, z (t 1)
a (x) = a(x)
a (sx) = a (x) + k1 log s
b(x) = b(x)
c(x) = c(x)
for s > 0 and x .
Analogous considerations for function bs gives existence of constant k2 such that
b(sx) = b(x) + k2 log s, where
hence c(sx) = c(x) + (k1 + k2) log s and
for any s > 0 and x .
Functions a , b, c and d satisfy original OlkinBaker functional equation:
a (x) + b(y) = c(x + y) + d (g (x + y) x) , (x, y)
Taking x = y = v
in (22), we arrive at
a (v) + b(v) = c(2v) + d( 21 e) = c(v) + (k1 + k2) log 2 + d( 21 e).
for t > 0 and z
. It then follows that for all s (0, ) and z
as (z) = a(sz) a(z) =
, z (s 1) + k1 log s.
Let us define function a by formula
From (20), we get
Insert x = w(v)u and y = w(v)(eu) into (22) for 0 < < 1 and (u, v) (D, ) .
Using (21), we obtain
Let us observe, that due to continuity of b on and lim0 {w(v)(e u)}
= w(v)e = v (convergence in the norm generated by scalar product , ),
limit as 0 of the lefthand side of the above equality exists. Hence, the limit of
the righthand side also exists and
a (w(v)u) + b(v) = c(v) + lim0 {d(u) k1 log } , (u, v) (D, ).
Subtracting (24) from (23), we have
a (w(v)u) = a (v) + g(u)
for u D, v , where g(u) = lim0 {d(u) k1 log }(k1 +k2) log 2d( 21 e).
Due to the property (21), equation (25) holds for any u , so we arrive at the
wlogarithmic Pexider equation. Lemma 3.5 implies that there exists wlogarithmic
function e such that
a (x) = e(x) + C1
for any x and a constant C1 R. Function e is continuous, because a is
continuous. Coming back to the definition of a , we obtain
a(x) =
, x + e(x) + C1, x .
Analogously for function b, considering equation (22) for x = w(v)(e u) and
y = w(v)u after passing to the limit as 0, we show that there exists continuous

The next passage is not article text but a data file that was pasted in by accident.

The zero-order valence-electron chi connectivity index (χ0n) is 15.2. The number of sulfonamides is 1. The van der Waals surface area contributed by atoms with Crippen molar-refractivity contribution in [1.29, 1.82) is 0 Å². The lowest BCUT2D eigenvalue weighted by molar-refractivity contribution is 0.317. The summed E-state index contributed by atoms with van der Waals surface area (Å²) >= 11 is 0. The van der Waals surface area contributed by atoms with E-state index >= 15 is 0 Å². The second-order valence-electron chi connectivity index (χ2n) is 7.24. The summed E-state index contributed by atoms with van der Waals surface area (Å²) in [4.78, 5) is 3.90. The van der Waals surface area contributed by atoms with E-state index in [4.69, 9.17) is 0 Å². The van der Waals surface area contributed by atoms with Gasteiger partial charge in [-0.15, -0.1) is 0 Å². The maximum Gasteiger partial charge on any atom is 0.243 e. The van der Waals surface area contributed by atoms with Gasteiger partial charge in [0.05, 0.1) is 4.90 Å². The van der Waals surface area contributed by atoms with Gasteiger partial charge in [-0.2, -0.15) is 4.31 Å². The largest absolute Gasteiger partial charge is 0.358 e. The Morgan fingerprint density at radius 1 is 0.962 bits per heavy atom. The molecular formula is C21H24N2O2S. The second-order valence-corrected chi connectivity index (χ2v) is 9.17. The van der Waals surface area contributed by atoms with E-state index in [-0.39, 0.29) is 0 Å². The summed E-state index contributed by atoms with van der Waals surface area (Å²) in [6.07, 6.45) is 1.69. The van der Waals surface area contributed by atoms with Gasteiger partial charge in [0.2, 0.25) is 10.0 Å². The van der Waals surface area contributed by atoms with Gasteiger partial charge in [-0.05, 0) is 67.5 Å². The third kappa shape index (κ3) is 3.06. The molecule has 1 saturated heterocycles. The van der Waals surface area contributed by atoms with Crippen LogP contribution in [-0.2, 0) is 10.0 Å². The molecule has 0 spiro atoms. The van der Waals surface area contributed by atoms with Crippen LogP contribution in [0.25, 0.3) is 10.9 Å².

wlogarithmic function f such that
b(x) =
, x + f (x) + C2, x
for a constant C2 R. The form of c follows from (23). Taking x = w(e)u and
y = e w(e)u in (22) for u D, we obtain the form of d.
4 The LukacsOlkinRubin Theorem Without Invariance of The Quotient
In the following section, we prove the density version of LukacsOlkinRubin theorem
for any multiplication algorithm w satisfying
(i) w(sx) = sw(x) for s > 0 and x
(ii) differentiability of mapping
We assume (ii) to ensure that Jacobian of the considered transformation exists. We start
with the direct result, showing that the considered measures have desired property. The
converse result is given in Theorem 4.2. For every generalized multiplication w, the
family of these wWishart measures (as defined in (26)) contains the Wishart laws. For
w = w1, there are no other distributions, while the w2Wishart measures consist of the
Riesz distributions. It is an open question whether there is a generalized multiplication
w that leads to other probability measures in this family.
Theorem 4.1 Let w be a multiplication algorithm satisfying condition (ii) and define
g = w1. Suppose that X and Y are independent random variables with densities
given by
f X (x) = C X e(x) exp , x I (x),
fY (x) = CY f (x) exp , x I (x),
where e and f are wmultiplicative functions, E and E is the Euclidean Jordan
algebra associated with the irreducible symmetric cone .
Then, vector (U, V ) = (g(X + Y )X, X + Y ) have independent components.
Note that if w(x) = w1(x) = P(x1/2), then there exist positive constants X and
Y such that e(x) = (det x)X dim / r and f (x) = (det x)Y dim / r . In this case
=: a and (X, Y ) X ,a Y ,a. Similarly, if w(x) = w2(x) = tx, X and
Y follow Riesz distributions with the same scale parameter . In general, we
do not know whether a = should always belong to .
be a mapping defined through
Then, (U, V ) = (X, Y ). The inverse mapping 1 : D
(x, y) = 1(u, v) = (w(v)u, w(v)(e u)),
hence is a bijection. We are looking for the Jacobian of the map 1, that is, the
determinant of the linear map
dx/du dx/dv
dy/du dy/dv
J =
= Det(w(v)).
Det (w (v)) = (det v)dim / r .
Now, we can find the joint density of (U, V ). Since (X, Y ) have independent
components, we obtain
f(U,V )(u, v) = (det v)dim / r f X (w(v)u) fY (w(v)(e u))
E, C X , CY R and wmultiplicative functions
f(U,V )(u, v) = (det v)dim / r f X (w(v)u) fY (w(v)(e u))
= C1C2 (det v)dim / r e(w(v)u) f (w(v)(e u))